All these decisions will lead you to a stack of tools and frameworks that you’re going to use, and this will be the landscape in which you set up your foundation.
Even when you’re developing in a big company where there are all sorts of organizational structures, processes, and tooling selections being made, you can start defining the most optimal foundation for your organization.
Look at the current situation within your company—this will help you to define the best practices to achieve your desired outcomes.
What development tools work best, and why?
What frameworks and development language are mostly being used, and what tools are the best fit with those?
Whenever a new project is forthcoming, you can examine it and discuss with your manager(s) how implementing it with the foundation you’ve defined will make the project achieve results that are closer towards the expectations of the end users, and how using your foundation will result in a better marketing fit.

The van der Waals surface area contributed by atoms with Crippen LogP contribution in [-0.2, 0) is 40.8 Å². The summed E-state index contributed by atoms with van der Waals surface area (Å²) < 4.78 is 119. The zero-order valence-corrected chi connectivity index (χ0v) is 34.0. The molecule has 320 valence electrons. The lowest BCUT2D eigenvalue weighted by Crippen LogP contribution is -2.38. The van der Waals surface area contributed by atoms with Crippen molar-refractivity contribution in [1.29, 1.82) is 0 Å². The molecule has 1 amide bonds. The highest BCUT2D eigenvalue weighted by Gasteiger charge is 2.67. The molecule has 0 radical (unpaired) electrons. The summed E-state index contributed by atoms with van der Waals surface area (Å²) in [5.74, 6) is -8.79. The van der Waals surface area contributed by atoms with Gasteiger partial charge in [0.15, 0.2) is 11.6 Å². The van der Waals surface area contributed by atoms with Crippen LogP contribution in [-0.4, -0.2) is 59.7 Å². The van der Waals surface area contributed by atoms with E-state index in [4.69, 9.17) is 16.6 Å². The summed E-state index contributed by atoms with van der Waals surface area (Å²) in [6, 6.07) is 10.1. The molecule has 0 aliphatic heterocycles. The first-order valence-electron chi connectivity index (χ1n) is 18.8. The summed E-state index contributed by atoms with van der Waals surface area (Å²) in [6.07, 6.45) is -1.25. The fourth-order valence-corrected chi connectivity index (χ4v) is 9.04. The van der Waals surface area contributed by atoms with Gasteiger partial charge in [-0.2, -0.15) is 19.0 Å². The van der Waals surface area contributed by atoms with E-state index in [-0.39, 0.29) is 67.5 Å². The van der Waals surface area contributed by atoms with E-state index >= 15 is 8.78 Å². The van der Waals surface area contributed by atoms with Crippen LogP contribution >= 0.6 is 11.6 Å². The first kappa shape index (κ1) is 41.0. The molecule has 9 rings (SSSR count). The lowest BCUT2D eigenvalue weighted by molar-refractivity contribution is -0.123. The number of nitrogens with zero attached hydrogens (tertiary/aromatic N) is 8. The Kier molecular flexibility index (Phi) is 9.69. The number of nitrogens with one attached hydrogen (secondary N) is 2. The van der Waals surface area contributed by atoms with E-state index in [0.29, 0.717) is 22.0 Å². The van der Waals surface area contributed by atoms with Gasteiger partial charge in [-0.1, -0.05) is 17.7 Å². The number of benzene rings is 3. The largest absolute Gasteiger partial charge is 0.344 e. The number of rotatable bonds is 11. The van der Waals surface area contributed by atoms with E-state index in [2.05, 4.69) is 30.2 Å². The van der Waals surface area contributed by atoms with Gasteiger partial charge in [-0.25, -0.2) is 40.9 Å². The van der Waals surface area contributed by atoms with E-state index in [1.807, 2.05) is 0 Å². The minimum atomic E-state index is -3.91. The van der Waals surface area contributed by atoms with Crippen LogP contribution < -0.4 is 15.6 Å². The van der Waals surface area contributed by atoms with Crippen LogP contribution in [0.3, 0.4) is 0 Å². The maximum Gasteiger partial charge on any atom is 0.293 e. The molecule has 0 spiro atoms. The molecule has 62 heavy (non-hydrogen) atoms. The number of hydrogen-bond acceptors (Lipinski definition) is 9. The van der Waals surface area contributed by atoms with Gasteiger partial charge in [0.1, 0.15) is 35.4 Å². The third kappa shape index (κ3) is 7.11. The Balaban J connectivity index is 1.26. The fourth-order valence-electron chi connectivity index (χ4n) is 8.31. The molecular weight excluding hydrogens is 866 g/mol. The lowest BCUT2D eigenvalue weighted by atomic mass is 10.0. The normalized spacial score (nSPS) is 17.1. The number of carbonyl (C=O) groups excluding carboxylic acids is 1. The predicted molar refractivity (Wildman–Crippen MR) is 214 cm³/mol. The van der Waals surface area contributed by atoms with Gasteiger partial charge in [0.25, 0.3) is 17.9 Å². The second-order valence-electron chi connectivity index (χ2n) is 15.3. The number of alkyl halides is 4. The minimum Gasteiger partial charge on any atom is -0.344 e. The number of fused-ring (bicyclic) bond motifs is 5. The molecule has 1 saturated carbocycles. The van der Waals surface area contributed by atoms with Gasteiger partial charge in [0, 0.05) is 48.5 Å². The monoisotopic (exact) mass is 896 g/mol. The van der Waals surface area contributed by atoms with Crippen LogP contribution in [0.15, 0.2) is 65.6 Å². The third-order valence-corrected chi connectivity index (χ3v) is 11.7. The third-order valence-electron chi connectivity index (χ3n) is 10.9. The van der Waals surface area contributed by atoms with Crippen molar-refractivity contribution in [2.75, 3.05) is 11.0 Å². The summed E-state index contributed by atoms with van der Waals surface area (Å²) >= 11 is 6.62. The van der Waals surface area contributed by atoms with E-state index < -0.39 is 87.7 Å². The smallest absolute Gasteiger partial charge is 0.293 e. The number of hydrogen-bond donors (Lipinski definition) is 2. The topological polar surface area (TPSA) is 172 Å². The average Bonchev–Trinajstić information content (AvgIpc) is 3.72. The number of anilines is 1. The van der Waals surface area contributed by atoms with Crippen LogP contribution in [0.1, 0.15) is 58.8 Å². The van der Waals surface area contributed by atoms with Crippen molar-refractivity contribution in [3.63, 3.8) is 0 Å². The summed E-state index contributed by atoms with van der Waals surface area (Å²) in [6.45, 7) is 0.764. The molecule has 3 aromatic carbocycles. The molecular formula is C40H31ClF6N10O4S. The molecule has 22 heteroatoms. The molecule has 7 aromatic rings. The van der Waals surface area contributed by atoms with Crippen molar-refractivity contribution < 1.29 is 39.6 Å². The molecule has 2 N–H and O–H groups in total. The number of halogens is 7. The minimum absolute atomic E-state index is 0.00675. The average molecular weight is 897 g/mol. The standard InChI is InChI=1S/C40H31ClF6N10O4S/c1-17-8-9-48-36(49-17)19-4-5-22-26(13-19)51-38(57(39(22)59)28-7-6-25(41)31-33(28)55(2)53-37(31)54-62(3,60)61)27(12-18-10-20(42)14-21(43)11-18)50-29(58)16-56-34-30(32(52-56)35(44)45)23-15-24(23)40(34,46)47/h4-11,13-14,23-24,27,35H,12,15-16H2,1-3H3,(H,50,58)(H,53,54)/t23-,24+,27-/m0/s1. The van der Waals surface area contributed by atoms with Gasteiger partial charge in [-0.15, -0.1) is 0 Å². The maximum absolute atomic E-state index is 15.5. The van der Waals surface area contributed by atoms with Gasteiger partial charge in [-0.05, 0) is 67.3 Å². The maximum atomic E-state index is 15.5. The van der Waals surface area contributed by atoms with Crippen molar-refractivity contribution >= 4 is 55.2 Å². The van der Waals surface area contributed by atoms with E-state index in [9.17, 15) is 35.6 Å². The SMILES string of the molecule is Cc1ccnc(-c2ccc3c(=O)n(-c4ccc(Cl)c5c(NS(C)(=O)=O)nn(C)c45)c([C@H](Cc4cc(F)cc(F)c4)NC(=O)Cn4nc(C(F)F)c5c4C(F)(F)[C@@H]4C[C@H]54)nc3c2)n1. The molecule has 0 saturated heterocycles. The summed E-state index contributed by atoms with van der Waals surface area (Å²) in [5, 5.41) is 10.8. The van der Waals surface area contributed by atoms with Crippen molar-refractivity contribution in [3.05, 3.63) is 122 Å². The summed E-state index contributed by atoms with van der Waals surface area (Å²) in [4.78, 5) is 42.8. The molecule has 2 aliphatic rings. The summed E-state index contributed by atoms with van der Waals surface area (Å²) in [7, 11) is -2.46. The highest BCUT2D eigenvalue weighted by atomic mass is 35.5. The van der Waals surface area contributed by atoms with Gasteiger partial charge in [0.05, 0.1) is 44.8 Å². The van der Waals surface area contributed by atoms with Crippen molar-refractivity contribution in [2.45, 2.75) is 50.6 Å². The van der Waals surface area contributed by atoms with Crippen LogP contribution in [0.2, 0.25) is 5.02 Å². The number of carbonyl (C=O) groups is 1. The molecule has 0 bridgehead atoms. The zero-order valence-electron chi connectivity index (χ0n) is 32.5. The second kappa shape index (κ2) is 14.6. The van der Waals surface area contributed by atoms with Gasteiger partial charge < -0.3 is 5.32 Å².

It may take more effort and some persuading, but if your managers can comprehend the long-term advantages, it will be worthwhile.
In this article, I’ve given you an overview of how the world of the modern-day developer has changed.
Where the focus previously was on simply coding software, it now lies with understanding the users of your product.
You’ve read about how a short time-to-market means that you are more flexible and can increase the marketing fit.
Last but not least, we’ve seen how Agile development and other modern tools and best practices (like Continuous Integration, DevOps, and cloud computing) need to be taken into account when you’re laying out a foundation that you and your Agile team members can (literally) build on.
No matter what product you’re developing, the market wants a working solution for the pain that they’re experiencing.
And by laying out a solid foundation for both your software and the processes that surround and follow the development process, you will increase the chance that your solution will hit the bullseye.